Saturday, January 02, 2010

Right Efforts | Theory of Relativity | The Wisdom of 18 Year Olds

There are times in your life where there are a confluence of 'things' that solidify (for good or naught) certain concepts. Over this past week, I've had three such points of contact that have served to enhance my perspective on market matters.

First, on Christmas morning, I had what I considered a disastrous conversation with my son (18) where he opined: Face it Mom, you were lucky in your career. Since we're friends here and all of that, I can confess to you that I was damned angry. Oh, I had the "effort=outcome" discussion, and he knows quite well the level of "effort" on my part. (I've more to say on this later).

Second, I picked up Beating the Stock Market by McNeel and The Zurich Axioms by Max Gunther. Both had a reminder in them that the market, despite our best efforts, is still a game of chance. And both admonished that price patterns can delude us into thinking that (1) there is order in chaos; (2) history repeats itself; (3) there is a holy grail to any of 'this'.

Best to channel the great ones from time to time. Heraclitus stated (paraphrased): You don't step into the same river twice. That statement was a pleasant absolution of my visceral rejection of attempts by many to take the current market's zigs and wiggles and compare it to x, y, z point in time. The argument among which historical period this is most like chart-wise fails to consider that we've stepped into a different river now.

While we are bombarded with market platitudes that the market discounts the future, there is a failure to state this simple truth: No one (not even the market) knows the future. What we do know is this: The market is an imperfect discounter of what it perceives to be future value. As Father Time marches resolutely forward, the future is revealed. The future has a terrible habit (on which we can rely!) of abrading against the expectations of the many and rewarding the expectations the few. The market's zigs and wiggles, then, are merely the market's recalibration of its expectations of the unknowable as it becomes known COUPLED WITH available liquidity. The size of that gap determines whether we have a zig (big) v. a wiggle (small).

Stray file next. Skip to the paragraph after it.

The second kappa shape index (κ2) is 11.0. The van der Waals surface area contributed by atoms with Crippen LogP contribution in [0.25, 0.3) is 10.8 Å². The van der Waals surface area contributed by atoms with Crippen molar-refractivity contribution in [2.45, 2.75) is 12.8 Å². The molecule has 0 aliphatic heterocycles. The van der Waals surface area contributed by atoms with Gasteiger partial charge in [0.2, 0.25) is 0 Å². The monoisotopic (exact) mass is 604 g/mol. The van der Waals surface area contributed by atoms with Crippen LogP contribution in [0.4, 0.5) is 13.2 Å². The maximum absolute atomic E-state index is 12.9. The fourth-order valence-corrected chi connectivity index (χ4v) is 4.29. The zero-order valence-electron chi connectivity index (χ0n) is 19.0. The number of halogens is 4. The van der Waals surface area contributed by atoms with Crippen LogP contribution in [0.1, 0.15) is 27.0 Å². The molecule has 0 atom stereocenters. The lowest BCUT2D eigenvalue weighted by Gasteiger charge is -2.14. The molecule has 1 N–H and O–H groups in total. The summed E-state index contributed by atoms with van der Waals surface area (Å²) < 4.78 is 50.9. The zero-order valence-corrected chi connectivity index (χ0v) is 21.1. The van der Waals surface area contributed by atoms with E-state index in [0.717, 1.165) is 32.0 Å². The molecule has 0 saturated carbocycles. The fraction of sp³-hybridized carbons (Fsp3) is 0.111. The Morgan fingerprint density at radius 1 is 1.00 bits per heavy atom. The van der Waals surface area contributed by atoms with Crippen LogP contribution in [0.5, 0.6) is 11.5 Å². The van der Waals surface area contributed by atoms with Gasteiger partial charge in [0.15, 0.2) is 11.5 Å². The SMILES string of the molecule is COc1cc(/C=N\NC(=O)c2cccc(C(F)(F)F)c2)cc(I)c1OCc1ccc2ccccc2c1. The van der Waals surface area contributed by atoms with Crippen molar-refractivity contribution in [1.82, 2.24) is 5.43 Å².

Third is a conversation with an Internet friend/trader on 'stock stuff'. There are two things that are important to say about this exchange.

  • While I've spent quite a bit of time reading and writing about my experience with the market, I've spent NO time talking about the vagaries of trading. This person has afforded me the opportunity to have such a conversation, largely because there is not one soul that I know in my off-line life that gives a whit about trading.
  • This might seem like an odd thing to say, but giving voice to one's thoughts in conversation is a different process than writing. More satisfying because you have the opportunity to be challenged/questioned, and you have the opportunity to do the same. Continuing to cultivate such discussions (real-time) is one of my goals this year.
The product of this pleasant exchange was to think about importance of being able to complete the phrase, "price relative to ____."

While I would love to believe that "effort=outcome" in all things, that pleasantry is simply not true. Unfortunately, I came to that conclusion as I wrestled with what I believed to be my son's dismissive comment that jarred me to my foundation. While attempting to think about it to acquire my ammunition to lob his way and blast this conclusion, I realized that I merely shot myself in the foot. (I've not shared this with him just yet!). But such thought wrangling is helpful, and it led me to the following conclusions: